I will make this forum far more active once I'm back from Japan, I just have very little time on the internet. Honestly, we have these choices to make, go by the criteria or make exceptions for famous and popular drummers. The criteria just doesn't favor Taylor. I actually think he could move down more, if not then move John Densmore way up, because Densmore destroys him in nearly every criteria but influence. His tom tuning by removing the bottom heads and using old, beat up heads in order to get a loud, low barking sound to match Morrison's voice was quite innovative, as well as his swing-rock adaptation and us of rivets for rock at the time. He's also more skilled, versatile, original, and creative. He only loses in influence, so why is he so much lower? Maybe Densmore just needs to move up a ton?

http://www.youtube.com/watch?v=SJ9_e-InNFo

I'm sure I posted that before but yeah Densmore's more than just The Doors.



Well Taylor is a famous and popular drummer for sure and I'm still sure he's underrated on skills and originality...I think you are a very clever guy and I really hope these choices will not follow your personal tastes.


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 Post subject: Re: 150 Greatest Rock Drummers
PostPosted: Sun Jun 17, 2012 5:26 am 
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D.J. wrote:
Classic Rock Junkie wrote:
I will make this forum far more active once I'm back from Japan, I just have very little time on the internet. Honestly, we have these choices to make, go by the criteria or make exceptions for famous and popular drummers. The criteria just doesn't favor Taylor. I actually think he could move down more, if not then move John Densmore way up, because Densmore destroys him in nearly every criteria but influence. His tom tuning by removing the bottom heads and using old, beat up heads in order to get a loud, low barking sound to match Morrison's voice was quite innovative, as well as his swing-rock adaptation and us of rivets for rock at the time. He's also more skilled, versatile, original, and creative. He only loses in influence, so why is he so much lower? Maybe Densmore just needs to move up a ton?

http://www.youtube.com/watch?v=SJ9_e-InNFo

I'm sure I posted that before but yeah Densmore's more than just The Doors.



Well Taylor is a famous and popular drummer for sure and I'm still sure he's underrated on skills and originality...I think you are a very clever guy and I really hope these choices will not follow your personal tastes.


I'm trying very hard to avoid my personal tastes, but of course as objective as we make it, there's still some degree of subjectivity. However I believe technical skill with this particular instrument is the closest criteria on the whole site to completely objectivity. Even sales numbers can be misleading and not cover the full extent of artists popularity. However drum skill can be accurately determined. I'm open to everyone's opinion and anyone who wants to call me out on these. You are more than welcome to share more videos and make as many cases as you feel necessary to convince me of Taylor's skill and creativity. With skill though try to describe what he does etc. instead of just posting a video, or you can use the skill criteria that we have for the skill thread. I'll give you an outline of how to make your argument most convincing:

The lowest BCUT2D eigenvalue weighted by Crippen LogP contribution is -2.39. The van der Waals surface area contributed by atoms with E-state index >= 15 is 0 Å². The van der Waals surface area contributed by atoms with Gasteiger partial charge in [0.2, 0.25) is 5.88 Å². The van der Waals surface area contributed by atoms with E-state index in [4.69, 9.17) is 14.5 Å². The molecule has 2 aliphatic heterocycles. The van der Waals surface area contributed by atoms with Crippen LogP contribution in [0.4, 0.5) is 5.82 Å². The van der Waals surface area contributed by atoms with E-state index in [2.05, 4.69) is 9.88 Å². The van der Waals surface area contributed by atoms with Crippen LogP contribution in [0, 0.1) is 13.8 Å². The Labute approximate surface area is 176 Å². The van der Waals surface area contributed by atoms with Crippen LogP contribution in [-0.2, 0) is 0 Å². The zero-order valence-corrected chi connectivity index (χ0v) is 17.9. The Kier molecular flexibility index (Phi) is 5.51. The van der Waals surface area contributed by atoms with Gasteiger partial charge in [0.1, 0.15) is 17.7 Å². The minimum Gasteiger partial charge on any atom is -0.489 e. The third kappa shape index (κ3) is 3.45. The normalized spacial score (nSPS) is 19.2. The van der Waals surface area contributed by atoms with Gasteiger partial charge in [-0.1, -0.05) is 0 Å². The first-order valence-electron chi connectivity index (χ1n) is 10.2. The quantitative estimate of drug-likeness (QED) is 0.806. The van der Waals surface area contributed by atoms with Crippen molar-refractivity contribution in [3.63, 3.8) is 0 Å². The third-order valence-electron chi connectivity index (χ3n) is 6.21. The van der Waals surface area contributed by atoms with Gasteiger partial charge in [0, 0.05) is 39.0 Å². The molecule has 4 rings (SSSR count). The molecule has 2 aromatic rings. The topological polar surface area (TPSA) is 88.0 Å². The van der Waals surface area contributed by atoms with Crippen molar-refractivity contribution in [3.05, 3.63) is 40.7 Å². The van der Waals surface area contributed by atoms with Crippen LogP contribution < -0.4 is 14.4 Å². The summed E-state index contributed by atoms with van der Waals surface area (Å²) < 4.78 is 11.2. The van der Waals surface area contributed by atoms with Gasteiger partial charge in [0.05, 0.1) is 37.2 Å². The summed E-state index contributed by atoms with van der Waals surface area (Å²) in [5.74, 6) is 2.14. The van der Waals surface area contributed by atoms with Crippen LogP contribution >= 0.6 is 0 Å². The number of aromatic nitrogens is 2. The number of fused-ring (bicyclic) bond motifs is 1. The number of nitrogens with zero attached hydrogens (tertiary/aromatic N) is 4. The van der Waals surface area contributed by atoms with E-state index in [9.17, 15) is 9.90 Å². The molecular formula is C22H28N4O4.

It's clear he is very influential and no need to debate that, so

Innovation: What did he innovate? What new did he bring to the drums or what did he popularize that was either not done before him or which things did he build upon and bring to new heights in drumming? This is a hard one for most drummers out of the top 20
Originality: Self explanatory. What did he do, either stylistically or technically that was different from drummers before him?
Creativity: What about his playing was unique, savvy, or out of the box? What did he do to step out of the norm? How were his beats and fills compared to others? How are the complexity of his beats, grooves, and solos?
Skill: Using either our criteria in the skill list or explanations, what do you think of his technical ability in those areas?
Stylistic Versatility: How varied are his drum lines? Did he use the same rudimentary, derivative beats or was he constantly coming up with new, unique, and inventive drum lines for his material? How well did his drum lines accommodate the differences between songs? How many different styles and genres of drumming did he incorporate into his playing?


Those are the questions to examine (or I examine) when ranking these drummer. I don't see, outside of influence, him doing any of those particularly better than say Michael Giles, or even Mogenstein or Jarzombek?

Also since this list was made many new things have come to light about Gavin Harrison, who easily deserves a top 30 placement, scoring extremely well in every criteria except influence, which he actually does well in, but not great. His influence is spreading with his innovation and new original approaches to genre blending and meter movement. He is currently innovating new way to cross meters and time signatures while keeping certain beats polyrhythmic without changing the original rhythm. It's quite......nuts. It pretty much uses a new musical theory approach to subdividing.